As finalized, the An-26 carried over much of the same form and function of the preceding An-24 model including its high-wing design and twin engine layout. The tail unit remained a single vertical fin with low-set horizontal planes. The flight deck was held at the extreme front end of the fuselage aft of a short nose cone. The cargo hold then made up a bulk of the available internal space remaining. Initial production models were recognized simply as "An-26" and were identified in NATO nomenclature as "Curl-A". A combo passenger/cargo-hauler form then became the An-26-100. The local Chinese variant became the Xian Y-7H military transport.

Other limited production variants followed including an Arctic reconnaissance platform with special mission equipment, an atmospheric air lab, an assault transport prototype, various testbeds, a fire-fighting platform, and other proposed (some unrealized) designs.

Operators have gone on to range from Angola and Belarus to Yemen and Zambia. Many military operators have since abandoned the type including Afghanistan, Pakistan, Poland, and Somalia. The United States operated An-26s through the 6th Special Operations Squadron of the United States Air Force from the period of 2003 to 2007. Soviet An-26s were passed on to the emerging states after the fall of the Soviet empire. Most current operators remain civilian in nature including fifteen operating in the Ukraine.


Our Data Modules allow for quick visual reference when comparing a single entry against contemporary designs. Areas covered include general ratings, speed assessments, and relative ranges based on distances between major cities.

Image of collection of graph types

Relative Maximum Speed Rating
Hi: 300mph
Lo: 150mph
    This entry's maximum listed speed (277mph).

    Graph average of 225 miles-per-hour.
City-to-City Ranges
Graph showcases the Antonov An-26 (Curl)'s operational range (on internal fuel) when compared to distances between major cities.
Aviation Era
Pie graph section
Pie graph section
Pie graph section
Pie graph section
Pie graph section
Useful in showcasing the era cross-over of particular aircraft/aerospace designs.
Unit Production Comparison
Comm. Market HI*: 44,000 units
Military Market HI**: 36,183 units

  * Commercial Market High belongs to Cessna 172.

  ** Military Market High belongs to Ilyushin Il-2.

Altitude Visualization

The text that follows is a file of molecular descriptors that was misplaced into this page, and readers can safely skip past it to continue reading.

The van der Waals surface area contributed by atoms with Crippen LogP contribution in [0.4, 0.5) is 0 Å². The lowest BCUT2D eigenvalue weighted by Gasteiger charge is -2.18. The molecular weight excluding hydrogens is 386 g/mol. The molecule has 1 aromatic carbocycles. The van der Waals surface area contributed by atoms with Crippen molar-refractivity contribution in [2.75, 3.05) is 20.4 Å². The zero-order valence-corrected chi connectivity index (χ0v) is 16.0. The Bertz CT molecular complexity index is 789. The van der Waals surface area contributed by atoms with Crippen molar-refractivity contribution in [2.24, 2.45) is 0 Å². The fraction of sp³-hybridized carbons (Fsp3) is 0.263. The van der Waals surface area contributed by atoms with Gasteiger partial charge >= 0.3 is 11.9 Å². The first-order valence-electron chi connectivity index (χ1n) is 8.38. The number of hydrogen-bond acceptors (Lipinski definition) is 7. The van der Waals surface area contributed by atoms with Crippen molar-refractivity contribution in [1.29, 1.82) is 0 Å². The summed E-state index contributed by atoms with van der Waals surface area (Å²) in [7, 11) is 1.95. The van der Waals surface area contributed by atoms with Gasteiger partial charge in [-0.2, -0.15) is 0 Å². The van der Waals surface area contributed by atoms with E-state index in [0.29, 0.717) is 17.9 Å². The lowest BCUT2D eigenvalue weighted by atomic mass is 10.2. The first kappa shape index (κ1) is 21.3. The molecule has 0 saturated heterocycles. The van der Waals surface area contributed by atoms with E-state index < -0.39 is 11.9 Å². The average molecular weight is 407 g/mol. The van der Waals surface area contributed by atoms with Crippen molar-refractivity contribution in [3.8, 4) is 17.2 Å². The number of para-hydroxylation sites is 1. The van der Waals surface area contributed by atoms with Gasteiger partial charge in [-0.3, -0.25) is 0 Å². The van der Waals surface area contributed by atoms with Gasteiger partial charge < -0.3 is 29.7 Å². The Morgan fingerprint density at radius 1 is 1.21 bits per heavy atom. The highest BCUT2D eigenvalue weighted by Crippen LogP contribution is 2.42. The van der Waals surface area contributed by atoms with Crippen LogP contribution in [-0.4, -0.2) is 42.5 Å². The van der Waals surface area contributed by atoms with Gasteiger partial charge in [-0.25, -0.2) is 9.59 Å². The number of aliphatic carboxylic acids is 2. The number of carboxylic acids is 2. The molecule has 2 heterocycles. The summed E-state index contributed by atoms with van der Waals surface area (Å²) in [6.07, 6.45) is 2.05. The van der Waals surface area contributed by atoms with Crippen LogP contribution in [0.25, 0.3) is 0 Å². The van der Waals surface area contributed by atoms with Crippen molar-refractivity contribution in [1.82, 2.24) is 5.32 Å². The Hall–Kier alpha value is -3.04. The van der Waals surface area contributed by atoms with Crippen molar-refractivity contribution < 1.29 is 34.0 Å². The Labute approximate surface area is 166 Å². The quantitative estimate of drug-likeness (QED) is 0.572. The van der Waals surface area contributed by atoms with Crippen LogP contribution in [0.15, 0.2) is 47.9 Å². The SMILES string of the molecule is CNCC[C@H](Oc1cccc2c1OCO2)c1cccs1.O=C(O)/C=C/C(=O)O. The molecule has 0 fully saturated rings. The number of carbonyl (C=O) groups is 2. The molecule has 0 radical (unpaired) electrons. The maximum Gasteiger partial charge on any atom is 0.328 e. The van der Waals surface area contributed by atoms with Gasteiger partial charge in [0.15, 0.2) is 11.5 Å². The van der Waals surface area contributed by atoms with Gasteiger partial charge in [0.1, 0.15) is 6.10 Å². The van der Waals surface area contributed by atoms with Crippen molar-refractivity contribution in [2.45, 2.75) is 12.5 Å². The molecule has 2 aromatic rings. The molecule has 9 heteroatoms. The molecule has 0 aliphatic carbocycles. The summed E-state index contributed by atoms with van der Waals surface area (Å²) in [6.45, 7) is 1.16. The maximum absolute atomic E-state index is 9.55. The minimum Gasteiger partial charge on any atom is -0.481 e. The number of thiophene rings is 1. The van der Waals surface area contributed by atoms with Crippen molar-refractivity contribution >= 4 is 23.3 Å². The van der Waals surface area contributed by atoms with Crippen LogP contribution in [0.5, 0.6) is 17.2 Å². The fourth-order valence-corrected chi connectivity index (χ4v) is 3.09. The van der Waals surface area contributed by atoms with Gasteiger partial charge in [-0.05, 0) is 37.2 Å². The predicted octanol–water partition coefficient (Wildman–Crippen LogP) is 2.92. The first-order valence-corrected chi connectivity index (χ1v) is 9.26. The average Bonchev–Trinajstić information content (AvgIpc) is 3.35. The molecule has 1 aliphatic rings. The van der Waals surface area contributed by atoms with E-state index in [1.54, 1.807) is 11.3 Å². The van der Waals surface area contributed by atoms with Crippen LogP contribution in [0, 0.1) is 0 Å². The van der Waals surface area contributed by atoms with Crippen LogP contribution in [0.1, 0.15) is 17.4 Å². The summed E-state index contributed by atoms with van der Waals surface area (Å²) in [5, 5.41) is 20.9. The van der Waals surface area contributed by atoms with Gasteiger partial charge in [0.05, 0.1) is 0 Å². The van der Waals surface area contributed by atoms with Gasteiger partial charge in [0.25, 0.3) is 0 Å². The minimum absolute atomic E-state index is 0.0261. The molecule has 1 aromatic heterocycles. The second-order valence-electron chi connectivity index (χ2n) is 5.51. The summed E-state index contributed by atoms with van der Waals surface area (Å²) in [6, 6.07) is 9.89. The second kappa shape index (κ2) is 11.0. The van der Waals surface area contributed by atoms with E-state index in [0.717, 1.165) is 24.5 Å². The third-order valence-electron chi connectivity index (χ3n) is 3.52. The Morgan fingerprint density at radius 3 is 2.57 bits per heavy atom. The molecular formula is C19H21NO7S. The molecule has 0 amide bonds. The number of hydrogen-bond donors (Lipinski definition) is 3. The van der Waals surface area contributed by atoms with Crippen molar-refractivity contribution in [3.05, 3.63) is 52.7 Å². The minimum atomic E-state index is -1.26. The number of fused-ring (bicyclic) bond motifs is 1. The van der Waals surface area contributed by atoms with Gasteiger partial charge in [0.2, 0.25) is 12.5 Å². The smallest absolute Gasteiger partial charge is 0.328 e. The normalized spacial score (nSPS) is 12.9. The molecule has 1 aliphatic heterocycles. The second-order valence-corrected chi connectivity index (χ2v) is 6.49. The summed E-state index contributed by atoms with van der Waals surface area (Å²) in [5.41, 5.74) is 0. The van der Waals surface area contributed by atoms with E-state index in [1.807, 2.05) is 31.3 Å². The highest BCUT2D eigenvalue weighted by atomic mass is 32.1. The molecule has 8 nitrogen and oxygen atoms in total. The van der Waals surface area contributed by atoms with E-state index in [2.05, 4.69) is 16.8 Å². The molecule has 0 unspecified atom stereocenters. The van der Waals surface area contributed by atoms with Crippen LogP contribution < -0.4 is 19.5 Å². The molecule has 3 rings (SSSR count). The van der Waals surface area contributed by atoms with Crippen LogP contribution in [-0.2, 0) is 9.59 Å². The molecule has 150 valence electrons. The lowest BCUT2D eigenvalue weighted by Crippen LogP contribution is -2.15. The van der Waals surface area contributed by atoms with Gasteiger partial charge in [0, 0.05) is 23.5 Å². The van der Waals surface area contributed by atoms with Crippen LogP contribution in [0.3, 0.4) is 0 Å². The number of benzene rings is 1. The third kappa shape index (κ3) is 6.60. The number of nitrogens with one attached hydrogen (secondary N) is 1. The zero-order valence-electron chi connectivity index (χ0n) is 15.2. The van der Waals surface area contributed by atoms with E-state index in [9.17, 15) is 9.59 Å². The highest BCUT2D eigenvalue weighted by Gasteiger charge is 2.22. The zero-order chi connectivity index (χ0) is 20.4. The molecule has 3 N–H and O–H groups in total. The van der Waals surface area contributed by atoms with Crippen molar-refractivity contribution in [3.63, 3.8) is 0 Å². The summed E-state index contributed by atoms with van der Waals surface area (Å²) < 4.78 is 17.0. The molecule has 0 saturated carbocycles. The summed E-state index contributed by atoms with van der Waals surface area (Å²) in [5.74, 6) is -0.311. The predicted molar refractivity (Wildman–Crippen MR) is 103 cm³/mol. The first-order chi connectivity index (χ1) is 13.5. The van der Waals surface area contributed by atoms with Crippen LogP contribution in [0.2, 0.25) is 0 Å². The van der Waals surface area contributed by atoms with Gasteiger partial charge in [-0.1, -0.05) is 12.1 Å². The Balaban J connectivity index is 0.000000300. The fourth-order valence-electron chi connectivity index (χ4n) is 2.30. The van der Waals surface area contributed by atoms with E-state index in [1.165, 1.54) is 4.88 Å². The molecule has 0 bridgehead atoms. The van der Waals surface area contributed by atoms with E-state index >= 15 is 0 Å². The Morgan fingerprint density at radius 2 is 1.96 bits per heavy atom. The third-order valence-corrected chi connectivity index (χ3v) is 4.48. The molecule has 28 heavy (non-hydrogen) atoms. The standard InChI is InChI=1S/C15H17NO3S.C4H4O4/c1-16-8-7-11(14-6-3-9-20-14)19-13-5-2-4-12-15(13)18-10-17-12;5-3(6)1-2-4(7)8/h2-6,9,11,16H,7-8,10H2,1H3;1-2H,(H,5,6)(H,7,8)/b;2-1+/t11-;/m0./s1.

Small airplane graphic
Supported Roles
Ground Attack
Aerial Tanker
A2A=Air-to-Air; UAV=Unmanned; CAS=Close Support; ASW=Anti-Submarine; AEW=Airborne Early Warning; MEDEVAC=Medical Evac; EW=Electronic Warfare; SAR=Search-Rescue
Commitments / Honors
Military lapel ribbon for Operation Allied Force
Military lapel ribbon for the Arab-Israeli War
Military lapel ribbon for the Battle of Britain
Military lapel ribbon for the Battle of Midway
Military lapel ribbon for the Berlin Airlift
Military lapel ribbon for the Chaco War
Military lapel ribbon for the Cold War
Military lapel ribbon for the Cuban Missile Crisis
Military lapel ribbon for pioneering aircraft
Military lapel ribbon for the Falklands War
Military lapel ribbon for the French-Indochina War
Military lapel ribbon for the Golden Age of Flight
Military lapel ribbon for the 1991 Gulf War
Military lapel ribbon for the Indo-Pak Wars
Military lapel ribbon for the Iran-Iraq War
Military lapel ribbon for the Korean War
Military lapel ribbon for the 1982 Lebanon War
Military lapel ribbon for the Malayan Emergency
Military lapel ribbon representing modern aircraft
Military lapel ribbon for the attack on Pearl Harbor
Military lapel ribbon for the Six Day War
Military lapel ribbon for the Soviet-Afghan War
Military lapel ribbon for the Spanish Civil War
Military lapel ribbon for the Suez Crisis
Military lapel ribbon for the Vietnam War
Military lapel ribbon for Warsaw Pact of the Cold War-era
Military lapel ribbon for the WASP (WW2)
Military lapel ribbon for the World War 1
Military lapel ribbon for the World War 2
Military lapel ribbon for the Yom Kippur War
Military lapel ribbon for experimental x-plane aircraft
* Ribbons not necessarily indicative of actual historical campaign ribbons. Ribbons are clickable to their respective campaigns/operations.